Most scientists take the charitable view that further study of the potential effects of nanoparticles is warranted. However, given the clear evidence of skin cancer risks and the impact of sunscreen in reducing this risk, the use of sunscreen is justified.7 The Environmental Working Group (EWG) also agrees that applied topically, nanoparticles used in sunscreens are unlikely to be harmful.8
Environmental Concerns: We wrote about the adverse effect of oxybenzone-based sunscreens on coral reefs. We now have a relevant update: Hawaii has taken the step to ban sunscreens containing oxybenzone and octinoxate.9 This isn’t a wholesale criticism on sunscreens – but it does highlight the importance of continuous testing.
Increasing Skin Cancer Rates: We know that skin cancer incidences are increasing for the most part. Skin cancer education is also on the rise, as well as sunscreen use. Put two and two together, and sunscreen causes skin cancer, right?
Correlation does not imply causation. Importantly, there is a delay effect – similar to global warming – which incidentally also doesn’t help. As most skin cancers predominantly affect the elderly population over 65 years old, a large proportion of skin cancers we are seeing are not from the current generation (that uses more sunscreen) but from a previous generation which was far more suntan happy.10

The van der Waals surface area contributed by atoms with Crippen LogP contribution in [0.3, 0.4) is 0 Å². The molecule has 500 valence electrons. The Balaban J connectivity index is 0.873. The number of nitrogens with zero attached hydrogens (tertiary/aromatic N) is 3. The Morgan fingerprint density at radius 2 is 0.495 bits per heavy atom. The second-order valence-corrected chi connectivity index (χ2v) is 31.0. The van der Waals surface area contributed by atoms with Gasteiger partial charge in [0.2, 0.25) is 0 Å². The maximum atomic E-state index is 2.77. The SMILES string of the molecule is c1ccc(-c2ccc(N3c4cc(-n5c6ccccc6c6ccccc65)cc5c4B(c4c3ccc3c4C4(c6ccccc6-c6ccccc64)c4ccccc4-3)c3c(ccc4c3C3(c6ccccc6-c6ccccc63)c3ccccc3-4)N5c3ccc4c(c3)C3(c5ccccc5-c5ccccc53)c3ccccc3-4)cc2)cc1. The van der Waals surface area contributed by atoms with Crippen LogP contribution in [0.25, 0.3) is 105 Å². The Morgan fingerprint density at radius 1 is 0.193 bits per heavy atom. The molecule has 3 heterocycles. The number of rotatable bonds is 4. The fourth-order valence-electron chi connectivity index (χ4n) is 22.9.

So is it all Fear Mongering?
Some of it surely is – especially those that take on a tone of implying (or in some cases explicitly stating) that dermatologists or skin cancer organizations are in the business of selling sunscreens knowing that they are harmful.
First, science is always questioning itself and revising its position in light of new evidence – otherwise, it’s no different from dogma. It’s a good thing that scientists continue to question sunscreens and their potential to harm humans, animals, or the environment.
Second, there is some legitimate concern about overstating the efficacy of sunscreens and becoming over-reliant on sunscreen for protection, both of which can increase harm rather than decrease it. There are many challenges with sunscreen education – and one of the more pressing concerns is people thinking that they are invincible with sunscreen on, thereby staying out longer in the sun.
- Not applying enough sunscreen (most people use 25-50% of what they should according to the American Association of Dermatology)11
- Not reapplying appropriately (very few people reapply sunscreen even after swimming or being out in the sun for hours)
- Being reckless – staying out too long in the sun
It’s important to remember that while sunscreens are an essential tool in protecting ourselves from sun exposure, it is only one aspect of sun protection. Applying sunscreen does not make you immune to sun exposure. First, you need to understand that sweat, wind, water, or simple friction can and will degrade sunscreen. When you’re out there, you need to reapply sunscreen every few hours to ensure that you are protected. It’s also important to understand that sunscreen isn’t magic – it can backfire if you allow sunscreen to be an excuse to eschew your other sun protection habits.
2This isn’t to say that artificial substances shouldn’t be tested continuously. There’s a reason to check for safety continually – especially long-term safety when we may not fully understand the consequences.